Essential Books on John Tyler
There are a number of books on John Tyler, and it comes with good reason, aside from serving as America’s tenth President (1841-1845), he was a member of the House of Representatives, Governor of Virginia, and the first Vice President to succeed to the Presidency after the death of his predecessor.
“We direct the destinies of a mighty continent. Our resources are unlimited: our means unbounded. If we be true to ourselves, the glory of other nations, in comparison to ours, shall resemble but a tale from the days of chivalry,” he acknowledged.
In order to get to the bottom of what inspired one of America’s most consequential figures to the height of political power, we’ve compiled a list of the 3 best books on John Tyler.
John Tyler, The Accidental President by Edward P. Crapol
The first vice president to become president on the death of the incumbent, John Tyler was derided by critics as “His Accidency.” In this biography of the tenth president, Edward P. Crapol challenges depictions of Tyler as a die-hard advocate of states’ rights, limited government, and a strict interpretation of the Constitution.
Instead, he argues, Tyler manipulated the Constitution to increase the executive power of the presidency. Crapol also highlights Tyler’s faith in America’s national destiny and his belief that boundless territorial expansion would preserve the Union as a slaveholding republic. When Tyler sided with the Confederacy in 1861, he was branded as America’s “traitor” president for having betrayed the republic he once led.
President Without a Party by Christopher J. Leahy
Born in the Virginia Tidewater into an elite family sympathetic to the ideals of the American Revolution, Tyler, like his father, worked as an attorney before entering politics. Leahy uses a wealth of primary source materials to chart Tyler’s early political path, from his election to the Virginia legislature in 1811, through his stints as a congressman and senator, to his vice-presidential nomination on the Whig ticket for the campaign of 1840.
He also examines the president’s personal life, especially his relationships with his wives and children. In the end, Leahy suggests, politics fulfilled Tyler the most, often to the detriment of his family. Such was true even after his presidency, when Virginians elected him to the Confederate Congress in 1861, and northerners and Unionists branded him a “traitor president.”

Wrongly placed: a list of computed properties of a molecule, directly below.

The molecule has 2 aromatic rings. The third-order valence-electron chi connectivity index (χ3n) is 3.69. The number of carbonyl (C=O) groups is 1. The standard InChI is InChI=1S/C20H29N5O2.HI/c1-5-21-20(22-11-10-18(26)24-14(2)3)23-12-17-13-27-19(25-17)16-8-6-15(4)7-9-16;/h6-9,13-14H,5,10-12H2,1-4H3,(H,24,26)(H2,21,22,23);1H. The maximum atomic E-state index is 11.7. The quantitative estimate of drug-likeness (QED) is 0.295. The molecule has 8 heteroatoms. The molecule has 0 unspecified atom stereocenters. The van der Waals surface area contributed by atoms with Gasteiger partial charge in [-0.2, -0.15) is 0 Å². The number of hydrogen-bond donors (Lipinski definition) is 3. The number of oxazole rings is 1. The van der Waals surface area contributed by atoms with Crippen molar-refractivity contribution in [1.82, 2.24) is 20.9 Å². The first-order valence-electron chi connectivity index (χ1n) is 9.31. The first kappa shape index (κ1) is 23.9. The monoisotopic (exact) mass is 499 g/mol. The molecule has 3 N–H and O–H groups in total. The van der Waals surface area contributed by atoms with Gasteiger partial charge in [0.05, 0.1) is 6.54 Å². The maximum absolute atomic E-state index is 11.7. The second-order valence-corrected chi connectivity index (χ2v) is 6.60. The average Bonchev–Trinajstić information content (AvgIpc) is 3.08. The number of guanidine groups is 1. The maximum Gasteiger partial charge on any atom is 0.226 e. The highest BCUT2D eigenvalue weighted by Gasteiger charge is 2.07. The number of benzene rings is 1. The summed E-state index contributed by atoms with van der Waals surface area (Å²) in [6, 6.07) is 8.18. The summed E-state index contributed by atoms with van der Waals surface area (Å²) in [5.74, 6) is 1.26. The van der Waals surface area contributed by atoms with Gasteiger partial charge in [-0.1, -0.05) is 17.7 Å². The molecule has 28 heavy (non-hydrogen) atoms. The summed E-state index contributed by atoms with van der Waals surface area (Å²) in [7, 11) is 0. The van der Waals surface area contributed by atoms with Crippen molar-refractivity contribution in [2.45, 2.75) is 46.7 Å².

Tyler’s, what some might call, middle of the road, bipartisan approach to the nation’s problems did not make him popular with either the Whigs or the opposition Democrats while he was in office, or with historians and biographers ever since. Moreover, his most significant achievement as president – the annexation of Texas – exacerbated sectional tensions and put the United States on the road to civil war.
John Tyler by Gary May
When William Henry Harrison died in April 1841, just one month after his inauguration, Vice President John Tyler assumed the presidency. It was a controversial move by this Southern gentleman, who had been placed on the fractious Whig ticket with the hero of Tippecanoe in order to sweep Andrew Jackson’s Democrats, and their imperial tendencies, out of the White House.
Soon Tyler was beset by the Whigs’ competing factions. He vetoed the charter for a new Bank of the United States, which he deemed unconstitutional, and was expelled from his own party. In foreign policy, as well, Tyler marched to his own drummer. He engaged secret agents to help resolve a border dispute with Britain and negotiated the annexation of Texas without the Senate’s approval. The resulting sectional divisions roiled the country.
If you enjoyed this guide to the best books on John Tyler, be sure to check out our list of The 10 Best Books on Andrew Jackson!